World Bank and Accenture Partner on Identity Management Research

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The World Bank and Accenture have partnered on a new report that looks at identity management issues worldwide. The report will be released today at the e-ID Conference, already underway in Washington D.C.

Currently, over 1.8 billion adults in developing countries still lack an official ID and thus access to essential services. The report looks at ways to create and coordinate universal ID programs that will allow individuals access to state-supported services as well as donor-supported services. Creating universal ID systems in all nations is part of the United Nations Sustainable Development goals.

The World Bank is using 2030 as a target date for providing a legal identity for all people worldwide.

Official identification has been recognized as a human right and as a means of accessing financial services, essential services in one’s home country, and accessing aid and education programs worldwide. The World Bank’s Identification for Development (ID4D) agenda has emerged out of this idea. The goal is “making everyone count” by “providing an identity and delivering digital ID-enabled services to all,” according to the report.

“We started about a year ago with this agenda, to change how we were doing business with client countries,” explains Mariana Dahan, a Senior ICT Policy Specialist and ID4D Coordinator, Transport and ICT Global Practice at the World Bank, in an interview with CivSource. “We were surprised to find out how many countries were creating parallel ID systems either at the state level or through donor-based programs. In one example, a country wanted to create an ID system that targeted low-income people so they could receive benefits and other aid. That program ended up targeting 80% of the population. The government was content to only give IDs to 80% of the people, but we were able to work with them and explain why the ID program should be expanded to the rest of the population.”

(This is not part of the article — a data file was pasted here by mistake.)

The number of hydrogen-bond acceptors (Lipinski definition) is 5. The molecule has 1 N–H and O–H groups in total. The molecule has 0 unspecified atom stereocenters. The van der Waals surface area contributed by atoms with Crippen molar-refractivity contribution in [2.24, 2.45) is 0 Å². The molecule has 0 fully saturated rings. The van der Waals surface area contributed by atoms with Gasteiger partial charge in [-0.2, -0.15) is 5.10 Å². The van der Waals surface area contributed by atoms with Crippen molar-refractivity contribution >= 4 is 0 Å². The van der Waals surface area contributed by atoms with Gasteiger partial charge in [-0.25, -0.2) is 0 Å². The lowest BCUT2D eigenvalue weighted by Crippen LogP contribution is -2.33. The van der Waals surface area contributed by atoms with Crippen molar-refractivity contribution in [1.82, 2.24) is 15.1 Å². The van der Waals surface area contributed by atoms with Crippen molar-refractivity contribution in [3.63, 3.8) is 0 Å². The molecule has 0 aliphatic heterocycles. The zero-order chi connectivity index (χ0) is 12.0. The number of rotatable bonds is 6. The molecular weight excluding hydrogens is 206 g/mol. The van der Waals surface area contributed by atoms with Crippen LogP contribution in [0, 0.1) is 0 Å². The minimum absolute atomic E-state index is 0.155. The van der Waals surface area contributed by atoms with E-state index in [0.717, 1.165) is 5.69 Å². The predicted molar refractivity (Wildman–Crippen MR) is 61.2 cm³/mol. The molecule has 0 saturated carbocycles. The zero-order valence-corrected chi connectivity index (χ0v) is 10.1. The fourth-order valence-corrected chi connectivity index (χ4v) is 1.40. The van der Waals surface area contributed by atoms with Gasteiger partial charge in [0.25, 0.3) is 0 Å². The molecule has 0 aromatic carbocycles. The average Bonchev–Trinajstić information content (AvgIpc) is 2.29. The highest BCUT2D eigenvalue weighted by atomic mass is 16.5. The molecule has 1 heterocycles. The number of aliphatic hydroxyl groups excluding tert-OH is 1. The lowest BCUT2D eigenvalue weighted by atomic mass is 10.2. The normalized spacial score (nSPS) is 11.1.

In another country, some 100 different ID systems were in place with little information sharing between ID programs. The World Bank is now working with the government and those donor-based programs to combine that information into a single ID system.

In order to understand where each country is at in terms of the maturity of its identification systems, the World Bank is collaborating with Accenture Development Partnerships on the report as well as conceptualizing the design and implementation of ID4D programs.

“What we discovered was that every country is really different in terms of how it approaches identification and also in terms of the maturity of the programs,” explains Daniel Baker, Americas lead, Accenture Development Partnerships. A majority of countries have at least one kind of national ID or single-purpose ID like voter registrations, but when it comes to creating a universal digital-ID, the availability of those systems is scattershot at best.

According to Baker, the report is there to help countries understand the spectrum of ID program development and provide recommendations on how to build and integrate a single system.

“This goal is really two goals in one,” adds Dahan. “It is about developing a digital-ID and integrating systems.”

Getting every country on a national digital-ID system by 2030 seems like a tall order in a pretty short amount of time, considering some countries have no system whatsoever. But, Dahan is confident the World Bank will meet its goal. “I am confident we will reach the target by 2030, but we would be aided by greater action on the donor-based program side. We could move things forward faster with a more concerted effort.”